Senior Hope Counseling, Inc., a not-for-profit non-intensive substance-abuse treatment program for seniors 50 years and older and their families, has appointed a new executive director, Nicole S. MacFarland.
At the same time, William Brian Barr has been named president of Senior Hope’s board of directors.
MacFarland was recently promoted after serving as the agency’s clinical director for the past eight years. She succeeds Senior Hope co-founder and former executive director, Dr. William P. Rockwood, who led the agency since its inception in 2002.
Rockwood announced his retirement in May 2012 at the agency’s 10th anniversary celebration, where he and Adrienne Rockwood, his wife and Senior Hope’s co-founder, were honored for their vision and their work with the elderly in the Capital Region. Both Dr. Rockwood and Adrienne Rockwood remain involved with Senior Hope, meeting regularly with clients and serving as honorary board members.
MacFarland has been a pioneer and outspoken advocate in the field of geriatrics, according to a release from Senior Hope Counseling. She has lectured on both the local and national stage on the topic of geriatric addictions and co-occurring disorders among older adults.
Her articles have been printed in several national publications and she wrote a chapter in the book, Days in the Lives of Gerontological Social Workers: 44 Professionals Tell Stories from Real Life Social Practice with Older Adults.
MacFarland has also developed an online continuing education course about seniors in recovery, available through the New York State National Association of Social Workers. She is the recipient of a Hartford Doctoral Fellows Pre-Dissertation Award and the 2009 New York State Individual of Distinction in Addictions Education and Training Award. In 2010, she was honored as Social Worker of the Year at the NASW-NYS conference.
MacFarland’s community service includes leadership roles within the National Association of Workers, as delegate to the National Delegate Assembly representing the Northeast division of New York State, and representative to the committee on nominations and leadership identification for the NASW-Northeast division.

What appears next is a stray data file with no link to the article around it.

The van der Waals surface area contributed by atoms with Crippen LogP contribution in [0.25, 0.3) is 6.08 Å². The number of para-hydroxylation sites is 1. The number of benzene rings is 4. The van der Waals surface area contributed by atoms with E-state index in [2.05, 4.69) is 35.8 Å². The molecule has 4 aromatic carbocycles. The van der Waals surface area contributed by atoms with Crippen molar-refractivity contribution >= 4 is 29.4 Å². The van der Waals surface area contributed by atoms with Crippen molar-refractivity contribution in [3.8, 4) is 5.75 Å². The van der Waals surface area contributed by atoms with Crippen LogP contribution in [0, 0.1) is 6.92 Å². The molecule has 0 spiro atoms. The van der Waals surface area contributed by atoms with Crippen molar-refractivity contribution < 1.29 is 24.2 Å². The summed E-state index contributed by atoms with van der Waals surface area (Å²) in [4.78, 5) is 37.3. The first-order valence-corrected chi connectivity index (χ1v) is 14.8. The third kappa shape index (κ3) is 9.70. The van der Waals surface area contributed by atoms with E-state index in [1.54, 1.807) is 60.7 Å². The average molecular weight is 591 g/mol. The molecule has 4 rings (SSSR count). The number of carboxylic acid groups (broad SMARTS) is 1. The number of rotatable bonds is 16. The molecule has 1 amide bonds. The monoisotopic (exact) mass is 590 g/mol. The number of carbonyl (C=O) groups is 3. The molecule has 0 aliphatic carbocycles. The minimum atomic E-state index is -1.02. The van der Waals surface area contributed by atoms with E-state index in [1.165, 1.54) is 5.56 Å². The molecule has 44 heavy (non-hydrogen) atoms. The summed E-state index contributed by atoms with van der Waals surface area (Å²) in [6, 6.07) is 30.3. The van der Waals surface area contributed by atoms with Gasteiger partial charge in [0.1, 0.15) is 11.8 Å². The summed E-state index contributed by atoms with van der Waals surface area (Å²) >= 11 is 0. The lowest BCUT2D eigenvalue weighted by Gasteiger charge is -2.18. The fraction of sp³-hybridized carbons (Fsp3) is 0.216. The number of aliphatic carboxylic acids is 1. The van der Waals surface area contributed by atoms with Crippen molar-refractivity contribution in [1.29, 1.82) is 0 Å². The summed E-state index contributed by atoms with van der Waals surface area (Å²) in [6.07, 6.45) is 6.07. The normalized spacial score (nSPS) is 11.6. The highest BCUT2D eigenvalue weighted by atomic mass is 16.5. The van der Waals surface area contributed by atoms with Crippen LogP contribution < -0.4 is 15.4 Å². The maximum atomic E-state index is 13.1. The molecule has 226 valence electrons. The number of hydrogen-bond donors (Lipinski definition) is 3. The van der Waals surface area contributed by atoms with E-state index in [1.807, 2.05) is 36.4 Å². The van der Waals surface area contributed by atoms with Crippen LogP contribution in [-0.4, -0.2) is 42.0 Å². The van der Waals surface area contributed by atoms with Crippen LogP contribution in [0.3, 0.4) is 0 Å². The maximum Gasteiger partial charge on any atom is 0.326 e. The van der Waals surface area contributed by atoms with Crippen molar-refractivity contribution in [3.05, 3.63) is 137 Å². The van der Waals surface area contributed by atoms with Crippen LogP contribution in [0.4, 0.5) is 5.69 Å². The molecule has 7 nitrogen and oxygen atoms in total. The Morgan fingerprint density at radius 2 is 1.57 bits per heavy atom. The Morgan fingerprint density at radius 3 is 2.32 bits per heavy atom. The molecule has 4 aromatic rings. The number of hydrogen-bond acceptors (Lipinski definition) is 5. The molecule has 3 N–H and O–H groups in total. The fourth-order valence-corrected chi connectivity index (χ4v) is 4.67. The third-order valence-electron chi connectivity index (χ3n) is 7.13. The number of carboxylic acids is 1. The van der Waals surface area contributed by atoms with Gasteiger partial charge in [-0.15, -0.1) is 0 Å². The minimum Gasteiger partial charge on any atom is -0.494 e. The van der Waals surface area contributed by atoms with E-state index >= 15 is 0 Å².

MacFarland received her bachelor of arts degree from Skidmore College and a master’s degree in social work from the University of Pennsylvania School of Social Policy and Practice. She is currently a doctoral candidate at the University at Albany’s School of Social Welfare, where she is completing a dissertation in the area of geriatric addictions. MacFarland lives in the Capital Region with her husband, Gary, and their son, Jared.
Barr is a retired social worker and substance-abuse counselor. He has been a volunteer and activist in the Capital Region for more than 35 years, working closely with such service organizations as the Neighborhood Resource Center, Rotary Club, and United Way.
Before joining Senior Hope’s board as vice president in 2005, he served as associate deputy commissioner for the New York State Office of Children and Family Services. Prior to that position, he was the clinic and community service director for LaSalle School, a post he held for 28 years.
In 2011, Barr was honored by the Jefferson Awards for Public Service at a national recognition ceremony in Washington, D.C. where he spoke before volunteer leaders from across the country. The Jefferson Awards – often referred to as the “Nobel Prize for public service” – are a prestigious national recognition system honoring community and public service in America, presented on both national and local levels. The awards program, whose past national honorees include Rosalynn Carter, Colin Powell, and Oprah Winfrey, serves as a call to action for volunteers in local communities.
The Barr family experienced a deep personal tragedy when they lost their 18-year-old son to suicide in 1984. Since that time, Barr has been a prominent voice in the suicide-prevention movement, as one of the first to speak of suicide as a disease.
He also recognized the need for specialized treatment and the importance of renewing dignity to those most affected by the loss of a loved one. His work has been published in several venues, including Prevention magazine and the book, One Bite at a Time: Attitude Control in Daily Living.
Barr is a graduate of Christian Brothers Academy and St. Michael’s College, and he received his master’s degree in social work from Boston College. He is also an affiliate member of the Brothers of the Christian Schools.
The other members of the board of directors are Vice President Alice Green, Ph.D.; Treasurer Alan Lobel, M.B.A.; Secretary Karen Lobel, M.S.; Robert Conway Jr.; Betty Devine, M.S.W.; Rose Golden, L.M.S.W.; Alice King, Ph.D.; Peter Knapp; Margarita Perez; and Cheryl Randall, Esq. Honorary board members include William Rockwood, Ph.D.; Adrienne Rockwood, M.S., Ed.S.; and Father Peter Young.